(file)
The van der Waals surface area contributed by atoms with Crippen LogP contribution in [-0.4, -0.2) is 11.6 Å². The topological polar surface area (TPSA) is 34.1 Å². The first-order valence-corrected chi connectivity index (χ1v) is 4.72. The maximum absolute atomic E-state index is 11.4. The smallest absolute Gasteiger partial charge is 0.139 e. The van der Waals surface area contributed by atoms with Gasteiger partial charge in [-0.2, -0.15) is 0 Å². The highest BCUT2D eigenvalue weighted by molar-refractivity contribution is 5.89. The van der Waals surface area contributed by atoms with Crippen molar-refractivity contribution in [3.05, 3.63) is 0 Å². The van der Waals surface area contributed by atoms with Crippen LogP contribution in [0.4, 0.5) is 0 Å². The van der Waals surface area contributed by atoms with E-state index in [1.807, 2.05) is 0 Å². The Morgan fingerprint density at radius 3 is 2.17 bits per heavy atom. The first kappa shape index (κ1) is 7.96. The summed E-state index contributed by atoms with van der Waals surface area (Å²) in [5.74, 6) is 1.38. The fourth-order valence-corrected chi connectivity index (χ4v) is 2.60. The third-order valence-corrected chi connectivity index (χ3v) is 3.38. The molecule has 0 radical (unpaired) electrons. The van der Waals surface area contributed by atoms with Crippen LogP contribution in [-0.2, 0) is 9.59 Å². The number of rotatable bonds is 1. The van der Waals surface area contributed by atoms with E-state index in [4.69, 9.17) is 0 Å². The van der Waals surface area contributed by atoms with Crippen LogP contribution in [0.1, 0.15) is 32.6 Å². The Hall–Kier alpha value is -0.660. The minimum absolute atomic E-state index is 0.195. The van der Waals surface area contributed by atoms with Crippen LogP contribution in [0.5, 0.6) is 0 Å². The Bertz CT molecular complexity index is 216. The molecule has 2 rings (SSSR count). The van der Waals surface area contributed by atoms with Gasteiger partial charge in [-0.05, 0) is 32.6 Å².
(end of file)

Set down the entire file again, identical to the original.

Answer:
The van der Waals surface area contributed by atoms with Crippen LogP contribution in [-0.4, -0.2) is 11.6 Å². The topological polar surface area (TPSA) is 34.1 Å². The first-order valence-corrected chi connectivity index (χ1v) is 4.72. The maximum absolute atomic E-state index is 11.4. The smallest absolute Gasteiger partial charge is 0.139 e. The van der Waals surface area contributed by atoms with Gasteiger partial charge in [-0.2, -0.15) is 0 Å². The highest BCUT2D eigenvalue weighted by molar-refractivity contribution is 5.89. The van der Waals surface area contributed by atoms with Crippen molar-refractivity contribution in [3.05, 3.63) is 0 Å². The van der Waals surface area contributed by atoms with Crippen LogP contribution in [0.4, 0.5) is 0 Å². The van der Waals surface area contributed by atoms with E-state index in [1.807, 2.05) is 0 Å². The Morgan fingerprint density at radius 3 is 2.17 bits per heavy atom. The first kappa shape index (κ1) is 7.96. The summed E-state index contributed by atoms with van der Waals surface area (Å²) in [5.74, 6) is 1.38. The fourth-order valence-corrected chi connectivity index (χ4v) is 2.60. The third-order valence-corrected chi connectivity index (χ3v) is 3.38. The molecule has 0 radical (unpaired) electrons. The van der Waals surface area contributed by atoms with Crippen LogP contribution in [-0.2, 0) is 9.59 Å². The number of rotatable bonds is 1. The van der Waals surface area contributed by atoms with E-state index in [4.69, 9.17) is 0 Å². The van der Waals surface area contributed by atoms with Crippen LogP contribution in [0.1, 0.15) is 32.6 Å². The Hall–Kier alpha value is -0.660. The minimum absolute atomic E-state index is 0.195. The van der Waals surface area contributed by atoms with Crippen LogP contribution in [0.5, 0.6) is 0 Å². The Bertz CT molecular complexity index is 216. The molecule has 2 rings (SSSR count). The van der Waals surface area contributed by atoms with Gasteiger partial charge in [-0.05, 0) is 32.6 Å².